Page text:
Theoretically would I be able to connect two switch ports together with a simple straight/cross cable on the same switch. If the two ports are in different VLANs (eg. 2 and 22) and ports are in access mode?

BPDU guard and STP are active. The addresses and subnet is the same on both ports (I mean there I have assets in VLAN 22, but I have route from the client side to VLAN2, default gw., if asset is connected to access port member in VLAN2, and has the address it can be reached).

I would like to accomplish: make my assets only reachable when switch ports are connected with a cable (and the asset is connected to an access port member of VLAN22), and cut the connection as soon as I pull the cable out? Theoretically. In practice ports are in err-disabled with Cisco Nexus 31xx. It is easy if the cable connects two switches, but what if only one device is present?

Thank you!

  • What is the goal here? What are you trying to accomplish? There may be easier ways than the one you've described. If you pull the cable, will the device still work on VLAN 2?
    – Ron Trunk
    Feb 27, 2018 at 18:52
  • The goal is represent "two switches" on one device and connect them with a single cable. In case of pulling the cables the devices in VLAN 2 should work. (And they already working). If I reconnect the same asset to a port configured to VLAN 22 it should also work if the two "segments" are cabled throgh. The device shoudn't have connection to any if "interconnect" cable is not present. (supposing the IP address is valid, and not present twice)
    – Janos
    Feb 27, 2018 at 21:30
  • 2
    You can turn of bpdu guard on those ports. I would not disable STP though.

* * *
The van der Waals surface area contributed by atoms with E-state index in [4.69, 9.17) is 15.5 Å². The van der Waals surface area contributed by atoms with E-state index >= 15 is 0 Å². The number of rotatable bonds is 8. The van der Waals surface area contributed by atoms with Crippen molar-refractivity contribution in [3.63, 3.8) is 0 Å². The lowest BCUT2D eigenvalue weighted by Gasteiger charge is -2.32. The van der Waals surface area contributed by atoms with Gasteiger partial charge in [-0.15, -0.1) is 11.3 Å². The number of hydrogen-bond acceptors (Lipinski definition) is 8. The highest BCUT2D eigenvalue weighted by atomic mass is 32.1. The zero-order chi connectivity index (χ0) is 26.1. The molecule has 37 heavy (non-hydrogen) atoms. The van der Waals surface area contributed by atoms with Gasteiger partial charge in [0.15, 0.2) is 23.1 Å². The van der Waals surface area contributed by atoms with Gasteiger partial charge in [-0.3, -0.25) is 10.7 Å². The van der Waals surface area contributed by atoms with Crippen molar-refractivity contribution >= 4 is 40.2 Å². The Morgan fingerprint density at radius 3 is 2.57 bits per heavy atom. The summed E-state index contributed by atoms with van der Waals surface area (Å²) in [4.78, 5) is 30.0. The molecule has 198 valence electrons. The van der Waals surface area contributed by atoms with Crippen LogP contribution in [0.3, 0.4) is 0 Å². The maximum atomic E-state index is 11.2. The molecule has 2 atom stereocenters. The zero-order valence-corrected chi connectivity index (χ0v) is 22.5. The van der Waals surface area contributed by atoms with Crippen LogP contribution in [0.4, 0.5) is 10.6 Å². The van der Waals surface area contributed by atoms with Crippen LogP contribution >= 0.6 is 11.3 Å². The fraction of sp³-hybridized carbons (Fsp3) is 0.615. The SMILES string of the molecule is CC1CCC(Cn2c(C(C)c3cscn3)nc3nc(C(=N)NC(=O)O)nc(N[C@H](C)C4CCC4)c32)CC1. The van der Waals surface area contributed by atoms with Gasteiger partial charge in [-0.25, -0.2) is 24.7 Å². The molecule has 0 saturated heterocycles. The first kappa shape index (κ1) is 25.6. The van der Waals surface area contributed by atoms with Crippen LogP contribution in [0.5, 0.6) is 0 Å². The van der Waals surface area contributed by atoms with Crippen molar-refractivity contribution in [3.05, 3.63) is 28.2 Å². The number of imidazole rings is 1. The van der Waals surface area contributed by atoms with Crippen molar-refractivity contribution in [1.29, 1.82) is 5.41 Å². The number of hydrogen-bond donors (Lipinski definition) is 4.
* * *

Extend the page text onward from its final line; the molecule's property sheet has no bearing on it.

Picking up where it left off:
– Ron Trunk
    Feb 27, 2018 at 21:40
  • I will give a try. Still both ports are in err-disabled.
    – Janos
    Feb 28, 2018 at 16:25
  • You can look in the log to see why they are disabled.
    – Ron Trunk
    Feb 28, 2018 at 16:34

1 Answer 1


If you directly connect two different VLANs, you will have created a single broadcast domain from two separate broadcast domains. That means that the separate VLANs are unnecessary, or you have made a mistake that can cause you problems.

If you are using the same network addressing on both of the VLANs, you need to make sure that all the addresses used by the hosts are unique, otherwise you will have some serious trouble. Also, you cannot route traffic between the VLANs because a router will not route traffic from one network to the same network, and you cannot even set up two router interfaces in the same network.

It actually makes no sense to have separate VLANs that are in the same network that are connected to create a single VLAN. Simply use the same VLAN for both.

The switch interfaces will not err-disable unless you are running bpduguard on the interfaces.

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